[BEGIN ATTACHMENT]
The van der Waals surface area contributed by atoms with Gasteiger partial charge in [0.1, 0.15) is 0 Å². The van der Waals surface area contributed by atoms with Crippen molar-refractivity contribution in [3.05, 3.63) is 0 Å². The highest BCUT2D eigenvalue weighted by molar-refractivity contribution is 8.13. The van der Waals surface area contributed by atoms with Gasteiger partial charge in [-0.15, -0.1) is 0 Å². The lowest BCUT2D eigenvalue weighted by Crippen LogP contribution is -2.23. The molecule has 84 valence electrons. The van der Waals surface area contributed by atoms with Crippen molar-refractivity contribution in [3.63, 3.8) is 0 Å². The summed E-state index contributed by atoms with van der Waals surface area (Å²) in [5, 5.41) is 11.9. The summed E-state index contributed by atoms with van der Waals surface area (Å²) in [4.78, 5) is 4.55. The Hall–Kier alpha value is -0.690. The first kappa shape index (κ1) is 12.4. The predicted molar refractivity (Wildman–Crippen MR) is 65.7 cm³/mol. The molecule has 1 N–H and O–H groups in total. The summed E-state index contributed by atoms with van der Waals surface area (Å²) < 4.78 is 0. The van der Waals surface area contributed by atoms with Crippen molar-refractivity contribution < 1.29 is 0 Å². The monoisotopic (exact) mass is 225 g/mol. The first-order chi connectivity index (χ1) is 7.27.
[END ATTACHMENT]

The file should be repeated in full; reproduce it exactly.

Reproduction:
The van der Waals surface area contributed by atoms with Gasteiger partial charge in [0.1, 0.15) is 0 Å². The van der Waals surface area contributed by atoms with Crippen molar-refractivity contribution in [3.05, 3.63) is 0 Å². The highest BCUT2D eigenvalue weighted by molar-refractivity contribution is 8.13. The van der Waals surface area contributed by atoms with Gasteiger partial charge in [-0.15, -0.1) is 0 Å². The lowest BCUT2D eigenvalue weighted by Crippen LogP contribution is -2.23. The molecule has 84 valence electrons. The van der Waals surface area contributed by atoms with Crippen molar-refractivity contribution in [3.63, 3.8) is 0 Å². The summed E-state index contributed by atoms with van der Waals surface area (Å²) in [5, 5.41) is 11.9. The summed E-state index contributed by atoms with van der Waals surface area (Å²) in [4.78, 5) is 4.55. The Hall–Kier alpha value is -0.690. The first kappa shape index (κ1) is 12.4. The predicted molar refractivity (Wildman–Crippen MR) is 65.7 cm³/mol. The molecule has 1 N–H and O–H groups in total. The summed E-state index contributed by atoms with van der Waals surface area (Å²) < 4.78 is 0. The van der Waals surface area contributed by atoms with Crippen molar-refractivity contribution < 1.29 is 0 Å². The monoisotopic (exact) mass is 225 g/mol. The first-order chi connectivity index (χ1) is 7.27.